Probably since the first car took to the streets, driven perhaps by Fred Flintstone in his foot-powered motor, gender clichés related to the automotive industry have been with us. We have all, no doubt, heard such comments as “It had to be a woman”, “women don’t know how to drive”, “a woman at the wheel, constant danger”, and perhaps much worse, and even today, many women have to put up with such derogatory comments, and so the DGT has decided it only right to clarify a few facts about women drivers, the results of which may surprise you.

Why? Well, the reality actually differs considerably from the stereotype, a reality that can be supported by statistics, that, according to the wealth of data that the DGT has at its disposal, women are, in general, better drivers than men. Moreover, it is not necessary to summarise it in one piece of information, but rather in a series of percentages that they hope will help to change your perception.

Women are more cautious than men

As recalled by the Deputy Director General of Training and Road Education of the DGT, María José Aparicio, of the 1,139 drivers killed in traffic incidents in 2019, only 10% were women. This data in itself would put an end to any cliché, but it has also revealed that only 5% of drivers who died with the presence of drugs or psychotropic drugs in their bodies were women.

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Of course, there is a definitive fact that shows that women are more cautious when driving, and that is that the vast majority of drivers who lose the validity of their driving licence due to crimes and infractions are men. Do you want to continue dismantling myths in these lines?

More women on the roads… but good data

The percentages that we have seen take on greater weight in light of these statements by Aparicio at the presentation ceremony for the study ‘Ellas Conducten por la Ciudad’ by the Midas workshop chain, which aims to put an end to the clichés that surround women in driving time.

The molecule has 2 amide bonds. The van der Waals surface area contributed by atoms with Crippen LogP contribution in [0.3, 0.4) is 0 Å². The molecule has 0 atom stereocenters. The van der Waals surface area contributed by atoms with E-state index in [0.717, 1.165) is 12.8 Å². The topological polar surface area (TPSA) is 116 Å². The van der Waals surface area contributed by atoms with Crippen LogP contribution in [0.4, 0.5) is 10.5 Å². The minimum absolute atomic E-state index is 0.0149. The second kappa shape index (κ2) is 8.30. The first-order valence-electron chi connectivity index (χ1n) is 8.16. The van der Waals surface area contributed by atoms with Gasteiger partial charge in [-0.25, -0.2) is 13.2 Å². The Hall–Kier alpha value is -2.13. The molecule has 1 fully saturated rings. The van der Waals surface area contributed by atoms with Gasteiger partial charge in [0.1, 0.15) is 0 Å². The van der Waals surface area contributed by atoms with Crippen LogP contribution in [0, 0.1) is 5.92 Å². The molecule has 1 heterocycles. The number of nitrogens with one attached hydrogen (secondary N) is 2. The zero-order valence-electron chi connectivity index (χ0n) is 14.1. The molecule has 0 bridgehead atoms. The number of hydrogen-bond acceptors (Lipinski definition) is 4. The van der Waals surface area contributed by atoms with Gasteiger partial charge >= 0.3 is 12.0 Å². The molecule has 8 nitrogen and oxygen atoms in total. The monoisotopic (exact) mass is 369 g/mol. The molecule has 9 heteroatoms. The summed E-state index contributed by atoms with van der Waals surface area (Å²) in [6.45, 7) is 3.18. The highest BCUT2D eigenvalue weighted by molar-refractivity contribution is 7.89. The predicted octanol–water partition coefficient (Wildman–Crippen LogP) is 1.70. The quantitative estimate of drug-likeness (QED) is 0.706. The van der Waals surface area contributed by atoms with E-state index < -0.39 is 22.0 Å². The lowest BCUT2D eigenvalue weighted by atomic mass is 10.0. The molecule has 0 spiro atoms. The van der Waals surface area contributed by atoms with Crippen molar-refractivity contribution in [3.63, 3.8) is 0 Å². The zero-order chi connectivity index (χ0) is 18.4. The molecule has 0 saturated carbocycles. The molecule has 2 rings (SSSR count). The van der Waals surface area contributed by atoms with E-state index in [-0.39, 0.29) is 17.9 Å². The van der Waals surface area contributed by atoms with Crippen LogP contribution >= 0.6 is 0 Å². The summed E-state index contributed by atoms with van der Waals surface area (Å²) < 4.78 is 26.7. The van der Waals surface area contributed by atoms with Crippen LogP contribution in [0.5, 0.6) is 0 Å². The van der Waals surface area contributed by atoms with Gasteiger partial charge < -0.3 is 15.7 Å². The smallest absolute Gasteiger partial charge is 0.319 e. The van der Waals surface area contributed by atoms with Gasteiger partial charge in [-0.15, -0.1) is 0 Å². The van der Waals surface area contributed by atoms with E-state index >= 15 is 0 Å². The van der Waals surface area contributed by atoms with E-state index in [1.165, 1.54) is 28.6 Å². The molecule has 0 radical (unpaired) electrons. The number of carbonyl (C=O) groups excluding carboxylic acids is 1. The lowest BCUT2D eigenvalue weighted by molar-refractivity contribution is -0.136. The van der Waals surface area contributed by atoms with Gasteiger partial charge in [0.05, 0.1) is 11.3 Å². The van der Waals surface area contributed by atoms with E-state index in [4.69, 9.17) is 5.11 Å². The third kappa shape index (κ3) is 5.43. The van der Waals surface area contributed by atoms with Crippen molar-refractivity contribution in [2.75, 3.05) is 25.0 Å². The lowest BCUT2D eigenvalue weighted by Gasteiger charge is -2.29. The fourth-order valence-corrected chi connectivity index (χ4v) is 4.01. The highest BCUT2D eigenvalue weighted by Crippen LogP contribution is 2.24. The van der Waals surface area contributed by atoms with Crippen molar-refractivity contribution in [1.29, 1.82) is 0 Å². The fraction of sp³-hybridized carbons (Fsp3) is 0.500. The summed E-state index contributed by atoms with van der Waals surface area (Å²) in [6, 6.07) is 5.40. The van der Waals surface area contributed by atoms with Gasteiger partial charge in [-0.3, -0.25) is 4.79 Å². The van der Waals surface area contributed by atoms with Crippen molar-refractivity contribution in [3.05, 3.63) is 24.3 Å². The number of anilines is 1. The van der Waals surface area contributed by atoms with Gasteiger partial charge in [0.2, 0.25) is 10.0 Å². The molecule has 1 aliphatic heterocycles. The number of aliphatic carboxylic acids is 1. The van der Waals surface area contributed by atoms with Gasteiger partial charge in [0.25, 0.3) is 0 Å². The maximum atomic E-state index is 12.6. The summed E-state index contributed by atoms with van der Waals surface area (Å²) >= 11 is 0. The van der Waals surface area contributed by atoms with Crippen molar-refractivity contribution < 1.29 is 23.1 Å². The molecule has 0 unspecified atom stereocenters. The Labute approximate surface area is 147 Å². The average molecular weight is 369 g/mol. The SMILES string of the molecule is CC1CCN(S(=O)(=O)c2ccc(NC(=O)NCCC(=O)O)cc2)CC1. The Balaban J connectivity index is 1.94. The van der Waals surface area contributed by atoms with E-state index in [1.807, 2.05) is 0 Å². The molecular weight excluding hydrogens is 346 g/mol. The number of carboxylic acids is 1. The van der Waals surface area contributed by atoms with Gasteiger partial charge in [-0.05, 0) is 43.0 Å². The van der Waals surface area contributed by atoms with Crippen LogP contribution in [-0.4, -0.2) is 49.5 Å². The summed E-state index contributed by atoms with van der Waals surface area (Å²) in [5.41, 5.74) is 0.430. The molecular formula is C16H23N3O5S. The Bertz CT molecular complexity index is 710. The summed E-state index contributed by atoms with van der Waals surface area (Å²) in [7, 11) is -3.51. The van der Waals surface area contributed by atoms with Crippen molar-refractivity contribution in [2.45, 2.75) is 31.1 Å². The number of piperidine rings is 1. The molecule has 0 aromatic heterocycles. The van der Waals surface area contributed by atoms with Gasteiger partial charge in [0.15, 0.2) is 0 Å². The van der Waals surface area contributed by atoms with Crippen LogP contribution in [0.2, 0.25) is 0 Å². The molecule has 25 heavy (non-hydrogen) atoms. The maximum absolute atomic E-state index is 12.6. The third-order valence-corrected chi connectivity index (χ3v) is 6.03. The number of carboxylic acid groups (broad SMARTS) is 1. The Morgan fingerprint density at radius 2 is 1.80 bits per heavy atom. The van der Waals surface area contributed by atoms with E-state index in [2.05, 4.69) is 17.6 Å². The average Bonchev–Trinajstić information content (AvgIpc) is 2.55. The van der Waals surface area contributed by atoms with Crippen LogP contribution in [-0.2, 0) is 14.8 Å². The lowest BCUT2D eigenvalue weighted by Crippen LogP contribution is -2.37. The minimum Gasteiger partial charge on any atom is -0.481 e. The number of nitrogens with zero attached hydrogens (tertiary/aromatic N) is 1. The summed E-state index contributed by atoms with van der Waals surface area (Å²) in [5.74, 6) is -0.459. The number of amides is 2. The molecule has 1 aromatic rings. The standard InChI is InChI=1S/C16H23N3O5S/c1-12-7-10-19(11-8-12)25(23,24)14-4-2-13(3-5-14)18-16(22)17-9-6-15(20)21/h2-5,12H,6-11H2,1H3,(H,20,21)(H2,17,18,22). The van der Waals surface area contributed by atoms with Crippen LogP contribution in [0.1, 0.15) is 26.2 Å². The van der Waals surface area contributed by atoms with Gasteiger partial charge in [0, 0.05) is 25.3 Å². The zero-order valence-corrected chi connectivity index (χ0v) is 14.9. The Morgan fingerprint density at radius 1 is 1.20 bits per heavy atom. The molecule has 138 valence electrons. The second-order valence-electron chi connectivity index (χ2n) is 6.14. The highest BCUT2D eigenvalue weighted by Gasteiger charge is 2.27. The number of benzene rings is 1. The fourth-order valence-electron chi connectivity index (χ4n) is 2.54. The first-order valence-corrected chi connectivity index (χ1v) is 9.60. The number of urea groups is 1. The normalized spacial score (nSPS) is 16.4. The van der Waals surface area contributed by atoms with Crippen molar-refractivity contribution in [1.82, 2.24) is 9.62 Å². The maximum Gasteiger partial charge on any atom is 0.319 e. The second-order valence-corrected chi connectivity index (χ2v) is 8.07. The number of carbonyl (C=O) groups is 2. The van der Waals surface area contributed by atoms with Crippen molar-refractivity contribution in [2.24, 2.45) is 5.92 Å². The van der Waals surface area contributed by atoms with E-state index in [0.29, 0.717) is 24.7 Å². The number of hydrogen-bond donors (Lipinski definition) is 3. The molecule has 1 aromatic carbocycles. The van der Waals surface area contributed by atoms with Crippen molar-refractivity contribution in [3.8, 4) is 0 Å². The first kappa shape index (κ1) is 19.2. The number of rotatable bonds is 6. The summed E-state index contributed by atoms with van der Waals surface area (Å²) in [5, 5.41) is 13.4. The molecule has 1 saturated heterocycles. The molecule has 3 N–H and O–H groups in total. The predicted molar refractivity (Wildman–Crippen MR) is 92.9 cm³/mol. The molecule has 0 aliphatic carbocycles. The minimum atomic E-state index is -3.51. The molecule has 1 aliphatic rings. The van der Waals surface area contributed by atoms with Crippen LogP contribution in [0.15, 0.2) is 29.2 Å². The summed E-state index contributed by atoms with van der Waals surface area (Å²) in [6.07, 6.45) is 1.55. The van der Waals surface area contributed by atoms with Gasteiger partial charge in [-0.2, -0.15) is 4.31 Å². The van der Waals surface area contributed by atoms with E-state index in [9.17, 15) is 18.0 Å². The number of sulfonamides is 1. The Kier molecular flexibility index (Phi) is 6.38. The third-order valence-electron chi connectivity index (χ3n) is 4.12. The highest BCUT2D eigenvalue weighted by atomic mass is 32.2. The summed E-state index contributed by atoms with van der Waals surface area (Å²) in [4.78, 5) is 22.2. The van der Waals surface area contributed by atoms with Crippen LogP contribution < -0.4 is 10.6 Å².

“Today in Spain there are 27 million registered drivers, of which 42% (11.34 million) are women. That is to say, we are very far from those 4.5 million drivers who circulated in our country 30 years ago, and yet, despite this, of the 1,139 drivers who died in 2019, 90% were men”, reported the deputy director of Traffic Training and Education of the DGT, showing that many times we talk about what we may not know.

Women respect the rules of the road more

“Women are much more cautious than men and respect traffic regulations and speed limits more. Our behaviour is more respectful of the norm, something that is not only observed in the commission of infractions”, Aparicio assured, also arguing that 45.5% of the deceased drivers analysed had the presence of drugs of abuse or psychotropic drugs in their body, and of them 95% were men.

“Similar results” can be obtained if you look at the profile of people who lose the validity of their driving licence, either after losing all the balance of points or through criminal proceedings after convictions for crimes against road safety. “Again, the presence of women in these cases is minimal”, she has pointed out.

The city, your most common driving environment

Campaigns like this are necessary to put an end to certain myths that are still heard too often today without paying attention to the reality of the numbers. For this reason, María José Aparicio has thanked Midas for defending this role of women in driving and for the study presented ‘They drive through the City’, which has also provided other data related to mobility that, due to its importance, should not be overlooked.

“The city is the most common environment for women to drive, and this study gives us very valuable information about the habits, desires, fears and shortcomings of women in the face of the new mobility challenges. Work must be done to achieve sustainable mobility, but without forgetting that first of all it must be safe”, she explained. These training challenges have become necessary to ensure that, in the face of the sometimes drastic changes that we are experiencing, all drivers, men and women, feel safe in cities.

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